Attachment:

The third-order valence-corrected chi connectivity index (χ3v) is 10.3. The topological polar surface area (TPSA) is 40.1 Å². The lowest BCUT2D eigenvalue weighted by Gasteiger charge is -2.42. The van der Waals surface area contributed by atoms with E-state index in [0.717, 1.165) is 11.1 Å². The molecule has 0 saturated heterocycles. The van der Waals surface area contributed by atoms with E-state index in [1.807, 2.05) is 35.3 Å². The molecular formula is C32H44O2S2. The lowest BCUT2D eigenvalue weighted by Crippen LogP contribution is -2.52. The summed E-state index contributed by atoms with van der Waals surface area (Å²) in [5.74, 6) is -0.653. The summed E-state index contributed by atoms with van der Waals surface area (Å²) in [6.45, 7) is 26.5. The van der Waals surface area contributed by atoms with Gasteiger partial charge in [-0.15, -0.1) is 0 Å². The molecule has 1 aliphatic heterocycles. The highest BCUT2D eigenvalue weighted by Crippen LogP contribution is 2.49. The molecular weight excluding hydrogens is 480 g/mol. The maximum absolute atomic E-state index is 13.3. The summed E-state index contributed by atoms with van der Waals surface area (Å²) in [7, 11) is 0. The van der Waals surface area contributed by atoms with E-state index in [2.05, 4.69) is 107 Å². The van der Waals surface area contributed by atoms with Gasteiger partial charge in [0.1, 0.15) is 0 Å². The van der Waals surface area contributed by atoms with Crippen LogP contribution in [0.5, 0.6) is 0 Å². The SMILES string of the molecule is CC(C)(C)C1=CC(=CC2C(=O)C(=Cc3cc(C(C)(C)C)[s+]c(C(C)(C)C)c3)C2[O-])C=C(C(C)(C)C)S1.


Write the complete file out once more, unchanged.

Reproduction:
The third-order valence-corrected chi connectivity index (χ3v) is 10.3. The topological polar surface area (TPSA) is 40.1 Å². The lowest BCUT2D eigenvalue weighted by Gasteiger charge is -2.42. The van der Waals surface area contributed by atoms with E-state index in [0.717, 1.165) is 11.1 Å². The molecule has 0 saturated heterocycles. The van der Waals surface area contributed by atoms with E-state index in [1.807, 2.05) is 35.3 Å². The molecular formula is C32H44O2S2. The lowest BCUT2D eigenvalue weighted by Crippen LogP contribution is -2.52. The summed E-state index contributed by atoms with van der Waals surface area (Å²) in [5.74, 6) is -0.653. The summed E-state index contributed by atoms with van der Waals surface area (Å²) in [6.45, 7) is 26.5. The van der Waals surface area contributed by atoms with Gasteiger partial charge in [-0.15, -0.1) is 0 Å². The molecule has 1 aliphatic heterocycles. The highest BCUT2D eigenvalue weighted by Crippen LogP contribution is 2.49. The molecular weight excluding hydrogens is 480 g/mol. The maximum absolute atomic E-state index is 13.3. The summed E-state index contributed by atoms with van der Waals surface area (Å²) in [7, 11) is 0. The van der Waals surface area contributed by atoms with E-state index in [2.05, 4.69) is 107 Å². The van der Waals surface area contributed by atoms with Gasteiger partial charge in [0.1, 0.15) is 0 Å². The van der Waals surface area contributed by atoms with Crippen LogP contribution in [0.5, 0.6) is 0 Å². The SMILES string of the molecule is CC(C)(C)C1=CC(=CC2C(=O)C(=Cc3cc(C(C)(C)C)[s+]c(C(C)(C)C)c3)C2[O-])C=C(C(C)(C)C)S1.